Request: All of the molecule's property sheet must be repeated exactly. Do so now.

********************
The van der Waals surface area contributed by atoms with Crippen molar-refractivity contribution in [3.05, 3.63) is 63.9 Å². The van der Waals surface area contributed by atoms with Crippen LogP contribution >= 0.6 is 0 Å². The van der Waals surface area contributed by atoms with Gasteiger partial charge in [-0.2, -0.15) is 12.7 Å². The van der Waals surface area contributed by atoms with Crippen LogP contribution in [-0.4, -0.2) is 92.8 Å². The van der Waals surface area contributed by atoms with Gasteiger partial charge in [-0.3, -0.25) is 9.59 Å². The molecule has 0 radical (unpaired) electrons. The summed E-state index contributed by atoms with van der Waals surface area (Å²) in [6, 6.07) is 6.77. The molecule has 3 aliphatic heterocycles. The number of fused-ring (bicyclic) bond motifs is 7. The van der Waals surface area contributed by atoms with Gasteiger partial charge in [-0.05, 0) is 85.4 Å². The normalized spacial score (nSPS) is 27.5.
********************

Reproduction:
The van der Waals surface area contributed by atoms with Crippen molar-refractivity contribution in [3.05, 3.63) is 63.9 Å². The van der Waals surface area contributed by atoms with Crippen LogP contribution >= 0.6 is 0 Å². The van der Waals surface area contributed by atoms with Gasteiger partial charge in [-0.2, -0.15) is 12.7 Å². The van der Waals surface area contributed by atoms with Crippen LogP contribution in [-0.4, -0.2) is 92.8 Å². The van der Waals surface area contributed by atoms with Gasteiger partial charge in [-0.3, -0.25) is 9.59 Å². The molecule has 0 radical (unpaired) electrons. The summed E-state index contributed by atoms with van der Waals surface area (Å²) in [6, 6.07) is 6.77. The molecule has 3 aliphatic heterocycles. The number of fused-ring (bicyclic) bond motifs is 7. The van der Waals surface area contributed by atoms with Gasteiger partial charge in [-0.05, 0) is 85.4 Å². The normalized spacial score (nSPS) is 27.5.